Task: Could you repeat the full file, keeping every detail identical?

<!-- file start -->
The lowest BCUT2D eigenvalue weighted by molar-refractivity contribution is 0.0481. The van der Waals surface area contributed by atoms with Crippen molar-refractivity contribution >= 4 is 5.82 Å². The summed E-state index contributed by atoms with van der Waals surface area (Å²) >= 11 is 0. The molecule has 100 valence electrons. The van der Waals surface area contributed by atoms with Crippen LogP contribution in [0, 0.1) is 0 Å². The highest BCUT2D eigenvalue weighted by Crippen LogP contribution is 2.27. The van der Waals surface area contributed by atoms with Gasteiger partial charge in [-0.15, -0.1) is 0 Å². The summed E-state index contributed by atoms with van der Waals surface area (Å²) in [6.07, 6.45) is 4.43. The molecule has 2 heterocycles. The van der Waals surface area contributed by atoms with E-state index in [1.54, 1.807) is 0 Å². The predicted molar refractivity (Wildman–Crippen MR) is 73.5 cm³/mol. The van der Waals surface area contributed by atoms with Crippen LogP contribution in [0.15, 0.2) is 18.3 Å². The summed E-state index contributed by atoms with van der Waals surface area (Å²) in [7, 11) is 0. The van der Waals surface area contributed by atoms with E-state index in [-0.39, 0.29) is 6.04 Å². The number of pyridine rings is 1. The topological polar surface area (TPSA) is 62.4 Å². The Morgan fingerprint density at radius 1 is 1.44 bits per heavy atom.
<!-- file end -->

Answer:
The lowest BCUT2D eigenvalue weighted by molar-refractivity contribution is 0.0481. The van der Waals surface area contributed by atoms with Crippen molar-refractivity contribution >= 4 is 5.82 Å². The summed E-state index contributed by atoms with van der Waals surface area (Å²) >= 11 is 0. The molecule has 100 valence electrons. The van der Waals surface area contributed by atoms with Crippen LogP contribution in [0, 0.1) is 0 Å². The highest BCUT2D eigenvalue weighted by Crippen LogP contribution is 2.27. The van der Waals surface area contributed by atoms with Gasteiger partial charge in [-0.15, -0.1) is 0 Å². The summed E-state index contributed by atoms with van der Waals surface area (Å²) in [6.07, 6.45) is 4.43. The molecule has 2 heterocycles. The van der Waals surface area contributed by atoms with E-state index in [1.54, 1.807) is 0 Å². The predicted molar refractivity (Wildman–Crippen MR) is 73.5 cm³/mol. The van der Waals surface area contributed by atoms with Crippen LogP contribution in [0.15, 0.2) is 18.3 Å². The summed E-state index contributed by atoms with van der Waals surface area (Å²) in [7, 11) is 0. The van der Waals surface area contributed by atoms with E-state index in [-0.39, 0.29) is 6.04 Å². The number of pyridine rings is 1. The topological polar surface area (TPSA) is 62.4 Å². The Morgan fingerprint density at radius 1 is 1.44 bits per heavy atom.